A Cabinet Office minister says small tech companies can play a key role in avoiding a repeat of the aftermath of the Carillion collapse.

The government came under fire earlier this year after it emerged that it had awarded billions of pounds of contracts to Carillion despite the construction giant having issued profit warnings.

However it has committed to awarding more contracts to small- and medium-sized firms to meet their target of spending one in three pounds with SMEs by 2022.

Oliver Dowden, who has responsibility for SMEs and also oversees the Government Digital Service, told BusinessCloud that awarding more contracts to SMEs was a “long-term priority” for the government long before Carillion hit the headlines.

“The strength of SMEs is that they are small and adaptable, they can be innovative and they also ensure that we have a diverse supply chain. We’re not reliant on too small a number of suppliers, we have a wide range,” he said.

“This was a long-term priority for the government way before Carillion [happened]. But one of the lessons we can learn from Carillion is to have a more diverse, innovative and resilient supply chain.”

Oliver Dowden and Jonathan Symcox Dowden, left, with Jonathan Symcox during a roundtable at Informed Solutions

Dowden believes that small tech companies have an exceptional ability to deliver innovation into the heart of government.

“I think this country has a real opportunity to be at the forefront of tech and in many ways it is,” he said. “The tech companies we have handling prestige government contracts have genuine innovation and bring something new to the table.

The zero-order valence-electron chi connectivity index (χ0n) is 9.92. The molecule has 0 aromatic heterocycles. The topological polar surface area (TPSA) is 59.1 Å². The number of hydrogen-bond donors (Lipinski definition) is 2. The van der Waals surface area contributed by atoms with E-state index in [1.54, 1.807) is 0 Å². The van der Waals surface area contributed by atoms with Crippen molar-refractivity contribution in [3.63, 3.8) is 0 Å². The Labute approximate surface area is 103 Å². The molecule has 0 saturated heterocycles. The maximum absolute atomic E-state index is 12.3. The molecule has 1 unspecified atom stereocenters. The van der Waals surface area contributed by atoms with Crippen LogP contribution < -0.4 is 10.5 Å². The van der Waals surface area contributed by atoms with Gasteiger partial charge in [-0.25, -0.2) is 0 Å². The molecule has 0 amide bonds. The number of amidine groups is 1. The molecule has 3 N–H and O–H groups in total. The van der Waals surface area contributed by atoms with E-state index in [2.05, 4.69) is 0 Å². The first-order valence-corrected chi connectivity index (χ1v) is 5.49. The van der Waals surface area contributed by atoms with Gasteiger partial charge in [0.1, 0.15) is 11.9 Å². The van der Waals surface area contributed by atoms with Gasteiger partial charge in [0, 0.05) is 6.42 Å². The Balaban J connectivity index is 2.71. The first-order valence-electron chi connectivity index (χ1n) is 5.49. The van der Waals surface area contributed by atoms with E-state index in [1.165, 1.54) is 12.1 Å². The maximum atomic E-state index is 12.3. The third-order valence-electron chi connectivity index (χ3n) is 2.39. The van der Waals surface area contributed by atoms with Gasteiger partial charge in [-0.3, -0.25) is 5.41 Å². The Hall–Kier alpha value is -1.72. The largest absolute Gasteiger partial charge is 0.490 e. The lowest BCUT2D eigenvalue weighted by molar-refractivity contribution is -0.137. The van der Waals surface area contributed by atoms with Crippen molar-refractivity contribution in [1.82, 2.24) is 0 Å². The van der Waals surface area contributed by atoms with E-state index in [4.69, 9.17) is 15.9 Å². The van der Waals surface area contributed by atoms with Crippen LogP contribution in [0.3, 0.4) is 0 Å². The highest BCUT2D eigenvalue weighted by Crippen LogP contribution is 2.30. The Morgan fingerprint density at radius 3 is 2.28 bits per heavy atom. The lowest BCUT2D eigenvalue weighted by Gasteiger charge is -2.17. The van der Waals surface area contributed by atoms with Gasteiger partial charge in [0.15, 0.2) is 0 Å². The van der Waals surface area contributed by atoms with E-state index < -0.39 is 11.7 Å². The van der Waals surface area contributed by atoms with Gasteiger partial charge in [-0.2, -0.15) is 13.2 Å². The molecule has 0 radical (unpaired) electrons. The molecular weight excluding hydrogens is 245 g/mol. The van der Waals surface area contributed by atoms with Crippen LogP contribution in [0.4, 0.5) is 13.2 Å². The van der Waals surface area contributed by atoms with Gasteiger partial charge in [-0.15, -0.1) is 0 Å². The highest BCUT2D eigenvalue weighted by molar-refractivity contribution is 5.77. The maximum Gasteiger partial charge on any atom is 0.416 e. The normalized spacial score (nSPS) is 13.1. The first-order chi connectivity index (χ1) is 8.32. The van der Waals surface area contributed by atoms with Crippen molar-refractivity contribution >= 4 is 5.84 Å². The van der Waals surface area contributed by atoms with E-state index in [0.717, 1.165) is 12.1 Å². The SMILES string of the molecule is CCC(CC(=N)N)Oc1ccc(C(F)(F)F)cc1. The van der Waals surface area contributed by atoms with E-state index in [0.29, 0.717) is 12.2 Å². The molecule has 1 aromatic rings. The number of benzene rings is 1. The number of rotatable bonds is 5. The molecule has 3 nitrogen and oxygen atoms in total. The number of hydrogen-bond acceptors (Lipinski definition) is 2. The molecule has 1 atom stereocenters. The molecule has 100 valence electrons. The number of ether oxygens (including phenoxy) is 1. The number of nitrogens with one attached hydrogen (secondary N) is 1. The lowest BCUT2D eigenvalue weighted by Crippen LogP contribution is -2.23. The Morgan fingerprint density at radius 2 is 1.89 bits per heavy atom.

“The fact that they’re smaller and more agile means that they’re often at the forefront of technology so they’re attractive to government from that perspective. We’ve already digitised an awful lot of government servcies and by many measures we’re one of the most digitally advanced governments in the world.”

Dowden, the MP for Hertsmere in Hertfordshire and a former advisor to David Cameron, said it is not enough to merely provide a front-end allowing people to interact with government.

“I’m pushing to ensure we have full end-to-end digitisation so that not only do you have a digital interface with government, but you have a government that is fully digital on the other side of the interface,” he explained.

Last year the government announced the creation of a dedicated ‘GovTech Catalyst’ team which would drive the use of technology in solving public sector challenges such as reducing traffic jams, freeing up teachers’ time and improving the experience of patients visiting their GP.

Dowden said the first wave of investment into successful tech firms from the £20 million fund will be announced shortly while he is also personally writing to major government suppliers asking them to make greater use of SMEs in delivering government contracts.

“This is beneficial to government as a whole but the suppliers themselves will also see advantages with the nimbleness of having small businesses as sub contractors.”

Another objective is to have government teams actively working alongside start-ups, promoting innovation and collaboration, according to Dowden.

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